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Hearing the sounds that matter

A father's dedication and gift honours the remarkable life of his son

May 7, 2014

Hearing the sounds that matter
Alison Clark, BHSc’11, MClSc’13, recipient of the inaugural Christopher Lennard Memorial Scholarship, is congratulated by donors Alison and William Lennard.

William Lennard remembers the first time his son Christopher spoke a word. It’s a milestone most parents recall, but for him, the moment was a long time in coming.

When Christopher was 18 months old, he was diagnosed as severely to profoundly deaf. He could hear high decibel sounds (jet plane or lawn mower noises) but not speech. “This news was hard to take,” says Lennard, who was living in Deep River, Ont., at the time. “I was grieving but I wanted to do everything I could as a father to help him.”

Every week for months, Lennard travelled to Ottawa to meet with an audiologist and learn therapy techniques for his son, who was fitted with powerful hearing aids.

Training to hear noises
At home, the determined father made the phone ring to draw Christopher’s attention to the sound. He covered his mouth when he talked, making Christopher strain to hear what he said. He spoke clearly and precisely (“no baby talk”), enunciating every syllable and talking in complete sentences.

“I worked with Christopher for hours every day,” he says with heartfelt emotion. “So it was incredible one day to hear him utter…‘apple’…”

No sweeter word has ever been heard by a father.

“My greatest achievement in life has been teaching my son to talk, giving him the confidence to communicate on his own,” says Lennard, who with his wife Alison has established the Christopher Lennard Memorial Scholarship through the School of Communication Sciences and Disorders in the Faculty of Health Sciences at Western.

Playing to belong
That confidence grew as the bright, happy child attended public school in a “regular” classroom. At 13, he joined the school basketball team. In 1991, after playing the first half of a game, he collapsed from sudden cardiac arrest. He was placed on life support for five days, but then he died.

The words he learned were silenced, the joy he heard was deafened.

“It was so devastating, after seeing how much he achieved and wanted out of life,” says Lennard, a retired physics professor and researcher at Western. “His name, though, will live on.”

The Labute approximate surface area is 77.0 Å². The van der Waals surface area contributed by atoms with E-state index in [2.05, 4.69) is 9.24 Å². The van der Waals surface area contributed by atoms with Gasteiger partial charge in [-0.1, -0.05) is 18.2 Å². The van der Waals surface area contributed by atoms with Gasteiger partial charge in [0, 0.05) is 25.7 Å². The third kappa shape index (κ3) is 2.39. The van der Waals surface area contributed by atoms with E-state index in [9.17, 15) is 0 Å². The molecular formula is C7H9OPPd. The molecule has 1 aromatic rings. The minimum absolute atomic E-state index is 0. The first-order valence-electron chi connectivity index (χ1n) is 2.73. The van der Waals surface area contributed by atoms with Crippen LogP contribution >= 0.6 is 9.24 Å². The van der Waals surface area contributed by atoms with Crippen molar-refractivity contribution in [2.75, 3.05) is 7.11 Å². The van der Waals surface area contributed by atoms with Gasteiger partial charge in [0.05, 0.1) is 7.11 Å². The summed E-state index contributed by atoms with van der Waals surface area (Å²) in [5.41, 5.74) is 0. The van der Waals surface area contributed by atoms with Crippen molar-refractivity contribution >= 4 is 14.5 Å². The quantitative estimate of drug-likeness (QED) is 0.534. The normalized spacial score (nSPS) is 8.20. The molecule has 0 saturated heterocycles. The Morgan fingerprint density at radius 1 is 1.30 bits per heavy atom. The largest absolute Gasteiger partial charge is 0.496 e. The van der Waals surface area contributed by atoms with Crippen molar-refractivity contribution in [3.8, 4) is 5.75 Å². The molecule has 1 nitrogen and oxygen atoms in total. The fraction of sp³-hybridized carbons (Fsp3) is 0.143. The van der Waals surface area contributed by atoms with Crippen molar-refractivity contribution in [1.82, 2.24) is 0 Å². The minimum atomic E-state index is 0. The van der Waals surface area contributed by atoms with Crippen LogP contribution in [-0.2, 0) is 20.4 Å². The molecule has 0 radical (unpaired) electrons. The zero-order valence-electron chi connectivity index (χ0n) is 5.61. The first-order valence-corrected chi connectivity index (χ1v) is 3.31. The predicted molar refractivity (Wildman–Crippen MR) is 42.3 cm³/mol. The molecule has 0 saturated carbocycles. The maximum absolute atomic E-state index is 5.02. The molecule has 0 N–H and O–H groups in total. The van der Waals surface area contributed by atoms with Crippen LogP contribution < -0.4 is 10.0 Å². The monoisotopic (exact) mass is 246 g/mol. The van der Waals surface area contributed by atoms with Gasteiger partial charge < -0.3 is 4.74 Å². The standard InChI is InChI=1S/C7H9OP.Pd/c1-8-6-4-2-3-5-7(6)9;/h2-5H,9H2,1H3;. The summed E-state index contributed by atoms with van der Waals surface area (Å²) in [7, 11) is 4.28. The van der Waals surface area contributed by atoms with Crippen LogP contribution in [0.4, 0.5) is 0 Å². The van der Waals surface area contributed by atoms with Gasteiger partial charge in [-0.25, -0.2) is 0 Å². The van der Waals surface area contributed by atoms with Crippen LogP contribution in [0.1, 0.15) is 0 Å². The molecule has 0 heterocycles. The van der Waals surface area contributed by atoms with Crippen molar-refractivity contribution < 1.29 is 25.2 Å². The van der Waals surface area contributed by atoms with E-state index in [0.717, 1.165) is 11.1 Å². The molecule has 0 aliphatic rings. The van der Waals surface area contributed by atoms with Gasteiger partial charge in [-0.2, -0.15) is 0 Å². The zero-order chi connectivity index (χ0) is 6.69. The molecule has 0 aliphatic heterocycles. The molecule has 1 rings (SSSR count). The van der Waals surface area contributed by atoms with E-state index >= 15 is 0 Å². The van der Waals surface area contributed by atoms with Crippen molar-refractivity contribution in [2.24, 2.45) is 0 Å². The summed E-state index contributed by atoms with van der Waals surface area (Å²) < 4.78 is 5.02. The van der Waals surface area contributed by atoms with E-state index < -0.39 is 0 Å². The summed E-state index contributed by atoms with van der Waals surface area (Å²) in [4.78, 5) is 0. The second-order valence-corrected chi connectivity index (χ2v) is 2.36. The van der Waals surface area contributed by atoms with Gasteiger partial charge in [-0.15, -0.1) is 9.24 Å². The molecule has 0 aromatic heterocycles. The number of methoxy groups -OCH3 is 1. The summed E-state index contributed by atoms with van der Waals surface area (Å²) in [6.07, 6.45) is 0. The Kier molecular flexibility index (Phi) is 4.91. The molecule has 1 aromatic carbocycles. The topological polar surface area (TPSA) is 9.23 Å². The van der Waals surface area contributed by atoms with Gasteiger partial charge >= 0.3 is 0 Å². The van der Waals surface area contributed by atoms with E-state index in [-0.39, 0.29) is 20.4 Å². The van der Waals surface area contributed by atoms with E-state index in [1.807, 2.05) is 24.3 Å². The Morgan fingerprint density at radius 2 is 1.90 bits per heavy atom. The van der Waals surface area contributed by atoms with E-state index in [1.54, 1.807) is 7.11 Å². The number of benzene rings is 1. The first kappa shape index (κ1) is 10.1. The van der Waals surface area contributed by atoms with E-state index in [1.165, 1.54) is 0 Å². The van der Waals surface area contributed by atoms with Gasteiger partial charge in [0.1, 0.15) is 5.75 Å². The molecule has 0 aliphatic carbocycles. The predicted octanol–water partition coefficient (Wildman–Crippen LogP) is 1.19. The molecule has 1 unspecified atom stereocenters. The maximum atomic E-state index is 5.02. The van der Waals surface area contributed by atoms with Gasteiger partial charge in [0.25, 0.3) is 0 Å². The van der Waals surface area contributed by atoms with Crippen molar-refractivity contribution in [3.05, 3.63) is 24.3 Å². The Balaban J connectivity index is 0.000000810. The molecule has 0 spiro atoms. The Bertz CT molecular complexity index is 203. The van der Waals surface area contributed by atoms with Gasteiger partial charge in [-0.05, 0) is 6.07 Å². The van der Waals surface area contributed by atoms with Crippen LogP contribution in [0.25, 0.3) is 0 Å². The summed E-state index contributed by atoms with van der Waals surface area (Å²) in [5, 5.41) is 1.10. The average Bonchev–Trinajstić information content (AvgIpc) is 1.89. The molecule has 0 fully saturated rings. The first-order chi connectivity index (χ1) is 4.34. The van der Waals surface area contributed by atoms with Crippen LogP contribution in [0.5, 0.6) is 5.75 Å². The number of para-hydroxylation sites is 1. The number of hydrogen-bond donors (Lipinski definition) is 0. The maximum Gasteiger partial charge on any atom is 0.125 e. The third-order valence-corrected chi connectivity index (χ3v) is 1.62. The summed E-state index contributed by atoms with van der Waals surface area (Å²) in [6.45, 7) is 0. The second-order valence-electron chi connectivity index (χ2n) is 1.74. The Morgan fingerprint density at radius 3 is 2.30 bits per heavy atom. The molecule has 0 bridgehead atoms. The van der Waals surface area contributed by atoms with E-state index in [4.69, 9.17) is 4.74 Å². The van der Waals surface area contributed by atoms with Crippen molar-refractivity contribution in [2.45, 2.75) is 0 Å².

Giving to improve hearing
The scholarship named in his son’s honour recognizes a Health Sciences student who has excelled in pediatric audiology, speech and language disorders or aural rehabilitation. “The award supports those who will improve the lives of children who have trouble communicating,” he adds.

In November 2013, Alison Clark, BHSc’11, MClSc’13, received the inaugural award at Western’s fall convocation.

Assisting to help children
“I’m so humbled and appreciative to be the first recipient of this scholarship, especially since the award honours a remarkable boy and acknowledges the profession of pediatric audiology,” says Alison, who works at London Health Sciences Centre.

Receiving the scholarship reinforces her decision to study pediatric audiology at Communication Sciences and Disorders – which is a world leader in audiology assessment and rehabilitation, and a pioneer in technology to test and treat hearing loss in children.

“To know that the lives of children and families are affected by what I do is an incredible privilege,” says Alison, a registered audiologist. “One day, I hope I can have an impact on a child, just as Christopher experienced.”

To learn more about investing in the School of Communication Sciences and Disorders, contact Catherine Dorais-Plesko, Alumni and Development Officer with the Faculty of Health Sciences (519.661.2111, ext. 86510).

This article appeared in the Spring 2014 edition of Impact Western
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